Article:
A Christmas Carol, Redux

Once again this holiday season Charles Dickens’ story about Tiny Tim will entertain audiences and leave them feeling good about the conversion of Scrooge into a philanthropist. But most watching the film or play today will not pay attention to the dark backdrop of Victorian England in which the story is set. And fewer still will reflect on the harsh reality that many in the power elite in this country would like to return to the untrammeled capitalism and exploitation of the poor that hid behind the facade of prosperity in Dickens’ England.

Let’s recap the story: Bob Cratchit is toiling on Christmas Eve for rich, selfish capitalist Ebenezer Scrooge who refuses to give his employee Christmas day off work. After a series of supernatural visitations Scrooge is converted to a benevolent philanthropist who pays for the medical care that is desperately needed by Tiny Tim, one of Cratchit’s children. The happy ending makes audiences go away feeling good.

But the happy ending in Dickens’ fable does not change the social and economic structure of the world that Tiny Tim and Ebenezer Scrooge inhabit. This world of mid-nineteenth century England is a harshly classist society, where one’s position at birth determines economic success and social status.

Tiny Tim is born into the underclass — as a worker his father enjoys none of the protections that American workers take for granted — no 40-hour work week, no breaks, no paid vacation, no holidays, no medical insurance and certainly no 401K or Social Security to cushion his retirement. A college education is not in the cards for children like Tiny Tim and his siblings — an apprenticeship or a job like his father’s is the best he can expect. Environmental protection, consumer protection, workplace safety, routine vaccinations against childhood diseases — these were all concepts for the 20th, not the 19th century and were no where to be found in the world of Tiny Tim and his father.

Now as we are ending the seventh year of the 21st century the Bush administration and its cohorts are are working to roll back or eliminate the hard won gains of the 20th century.

  • They want to privatize Social Security and Medicare;
  • they want to make it difficult for unions to organize to protect workers (the recent ruling that e-mails about union matters are not work-related and can blocked on corporate servers is just one example of this effort);
  • they want meat-packers to self-regulate for quality rather than pay for federal inspectors to enforce standards;
  • they have failed to regulate product safety of toys imported from China (toxic lead, deadly drugs going un-noticed);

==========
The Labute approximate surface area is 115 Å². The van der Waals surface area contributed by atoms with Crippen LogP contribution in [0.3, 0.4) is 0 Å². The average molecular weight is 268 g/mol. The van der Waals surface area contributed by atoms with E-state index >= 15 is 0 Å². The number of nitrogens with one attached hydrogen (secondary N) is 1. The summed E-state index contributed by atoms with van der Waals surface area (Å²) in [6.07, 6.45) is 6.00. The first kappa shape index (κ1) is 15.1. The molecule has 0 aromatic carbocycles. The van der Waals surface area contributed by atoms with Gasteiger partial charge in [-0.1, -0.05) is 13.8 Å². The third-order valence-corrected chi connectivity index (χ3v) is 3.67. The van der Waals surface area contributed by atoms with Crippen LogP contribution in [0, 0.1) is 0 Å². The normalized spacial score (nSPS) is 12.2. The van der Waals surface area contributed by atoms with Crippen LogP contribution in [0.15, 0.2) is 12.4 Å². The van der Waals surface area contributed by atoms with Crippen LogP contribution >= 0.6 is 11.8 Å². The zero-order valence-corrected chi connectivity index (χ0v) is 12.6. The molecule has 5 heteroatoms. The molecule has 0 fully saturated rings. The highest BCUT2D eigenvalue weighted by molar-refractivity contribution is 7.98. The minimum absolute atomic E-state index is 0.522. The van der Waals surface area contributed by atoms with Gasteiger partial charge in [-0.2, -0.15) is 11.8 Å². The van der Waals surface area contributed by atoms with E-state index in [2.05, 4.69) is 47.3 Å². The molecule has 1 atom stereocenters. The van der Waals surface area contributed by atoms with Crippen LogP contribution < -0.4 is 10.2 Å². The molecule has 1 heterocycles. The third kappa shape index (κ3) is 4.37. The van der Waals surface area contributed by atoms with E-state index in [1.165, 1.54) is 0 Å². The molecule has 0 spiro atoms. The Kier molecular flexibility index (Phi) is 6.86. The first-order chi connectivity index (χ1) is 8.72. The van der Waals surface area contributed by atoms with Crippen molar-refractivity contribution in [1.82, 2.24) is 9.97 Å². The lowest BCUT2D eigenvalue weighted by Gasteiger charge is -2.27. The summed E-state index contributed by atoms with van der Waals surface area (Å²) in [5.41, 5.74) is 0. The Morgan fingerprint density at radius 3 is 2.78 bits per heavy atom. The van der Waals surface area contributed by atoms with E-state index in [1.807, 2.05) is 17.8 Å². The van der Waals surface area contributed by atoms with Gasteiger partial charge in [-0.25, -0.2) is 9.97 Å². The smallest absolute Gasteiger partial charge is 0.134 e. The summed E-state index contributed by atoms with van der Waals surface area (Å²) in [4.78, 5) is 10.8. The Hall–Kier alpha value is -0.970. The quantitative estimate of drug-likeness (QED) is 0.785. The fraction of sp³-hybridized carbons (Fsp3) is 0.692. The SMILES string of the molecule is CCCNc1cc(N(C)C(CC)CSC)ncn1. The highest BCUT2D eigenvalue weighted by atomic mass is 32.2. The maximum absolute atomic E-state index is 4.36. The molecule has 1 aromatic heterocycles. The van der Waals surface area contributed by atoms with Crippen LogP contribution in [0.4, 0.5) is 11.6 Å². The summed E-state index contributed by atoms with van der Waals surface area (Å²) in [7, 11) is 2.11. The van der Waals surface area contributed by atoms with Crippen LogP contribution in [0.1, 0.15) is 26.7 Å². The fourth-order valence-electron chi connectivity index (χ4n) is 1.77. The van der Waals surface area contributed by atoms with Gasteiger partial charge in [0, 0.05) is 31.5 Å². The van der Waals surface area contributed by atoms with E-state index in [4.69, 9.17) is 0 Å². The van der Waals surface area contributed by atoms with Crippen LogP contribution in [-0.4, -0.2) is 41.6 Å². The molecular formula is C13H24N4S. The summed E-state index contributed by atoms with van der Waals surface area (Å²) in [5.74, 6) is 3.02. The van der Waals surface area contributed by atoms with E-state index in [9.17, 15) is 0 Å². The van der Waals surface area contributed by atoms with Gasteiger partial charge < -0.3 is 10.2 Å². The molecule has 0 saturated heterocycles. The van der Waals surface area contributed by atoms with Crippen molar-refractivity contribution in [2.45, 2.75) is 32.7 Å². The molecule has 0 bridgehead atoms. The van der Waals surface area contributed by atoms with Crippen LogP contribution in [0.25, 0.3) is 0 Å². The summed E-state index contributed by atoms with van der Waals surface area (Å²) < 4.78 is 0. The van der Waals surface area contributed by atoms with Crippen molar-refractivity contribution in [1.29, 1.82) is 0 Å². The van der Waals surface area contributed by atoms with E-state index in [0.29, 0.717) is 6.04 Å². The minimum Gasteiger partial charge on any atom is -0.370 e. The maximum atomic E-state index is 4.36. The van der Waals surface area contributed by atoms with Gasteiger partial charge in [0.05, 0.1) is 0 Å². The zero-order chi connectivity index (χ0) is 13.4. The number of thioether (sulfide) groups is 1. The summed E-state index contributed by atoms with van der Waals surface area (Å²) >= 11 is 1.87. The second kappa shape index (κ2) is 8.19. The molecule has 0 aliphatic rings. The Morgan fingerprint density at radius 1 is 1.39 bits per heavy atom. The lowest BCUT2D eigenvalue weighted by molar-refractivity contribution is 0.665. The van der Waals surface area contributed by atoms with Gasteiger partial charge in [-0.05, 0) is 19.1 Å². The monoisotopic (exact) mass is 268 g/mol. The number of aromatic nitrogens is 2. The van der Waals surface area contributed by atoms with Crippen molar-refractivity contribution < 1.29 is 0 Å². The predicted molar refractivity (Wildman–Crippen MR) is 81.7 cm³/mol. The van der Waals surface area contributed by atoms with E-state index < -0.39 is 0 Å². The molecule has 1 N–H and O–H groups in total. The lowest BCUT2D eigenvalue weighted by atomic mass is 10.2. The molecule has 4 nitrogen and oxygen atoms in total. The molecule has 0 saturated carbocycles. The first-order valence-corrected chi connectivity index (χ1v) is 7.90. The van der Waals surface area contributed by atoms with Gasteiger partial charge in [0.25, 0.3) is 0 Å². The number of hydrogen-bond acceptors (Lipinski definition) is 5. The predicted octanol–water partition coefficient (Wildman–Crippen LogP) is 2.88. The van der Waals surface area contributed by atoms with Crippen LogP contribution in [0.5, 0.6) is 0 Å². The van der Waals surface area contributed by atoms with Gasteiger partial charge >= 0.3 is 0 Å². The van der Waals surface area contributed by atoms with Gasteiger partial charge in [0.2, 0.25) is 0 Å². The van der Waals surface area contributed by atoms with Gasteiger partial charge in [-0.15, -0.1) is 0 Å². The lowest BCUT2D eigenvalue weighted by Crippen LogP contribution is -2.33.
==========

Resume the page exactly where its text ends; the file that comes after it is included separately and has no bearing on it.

• they let bridges and highways deteriorate to the point of catastrophe (St. Paul MN is only the most egregious example).
  • their ineptitude and incompetence let New Orleans drown and Southern California burn;
  • they have failed to protect consumers against the rapacity of housing lenders so people are losing their homes.
  • they opposed and then vetoed the SCHIP bill that would have provided medical insurance to children whose parents cannot afford it.

These are just a few of the ways that the current administration is pushing us back to the conditions of Victorian England where Tiny Tim was saved only by the benevolence of Scrooge. Imperialism and untrammeled capitalism were the hallmarks of the period. The push for “free trade” and unending wars are as much a characteristic of Victorian England as they are of the Bush administration of today.

Do we really want to make a U-turn and go back to the 19th century? Dickens’ other books chronicle some of the other evils of the time — child labor (Oliver Twist), abusive stepparents (David Copperfield), an arcane, unresponsive legal system (Bleak House).

At the happy-ending to this year’s performance of “A Christmas Carol”, take a moment to reflect that no institutions existed in Tiny Tim’s world to provide any kind of safety net. It all depended on charity of a newly-benevolent Scrooge. For hundreds and perhaps thousands of children in Victorian England there was no happy ending because they did not have the intervention of a Scrooge to make their lives better.

In that context Tiny Tim’s “God bless us, everyone,” rings pretty hollow.

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Explore posts in the same categories: A Christmas Carol, Charles Dickens, healthcare, politics, SCHIPs, Scrooge, Tiny Tim

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One Comment on “A Christmas Carol, Redux”

  1. betsyj Says:

    I have a friend whose a very nice person, but a Libertarian. Whenever she talks about Ron Paul or her Libertarian philosophy, I always say, “But we already tried that. Remember Victorian England? Oh, you don’t know about that? Read a few Charles Dickens’ novels and you’ll the get the picture.”

    It will be interesting to see if Ron Paul does well among the Republicans in the caucuses.


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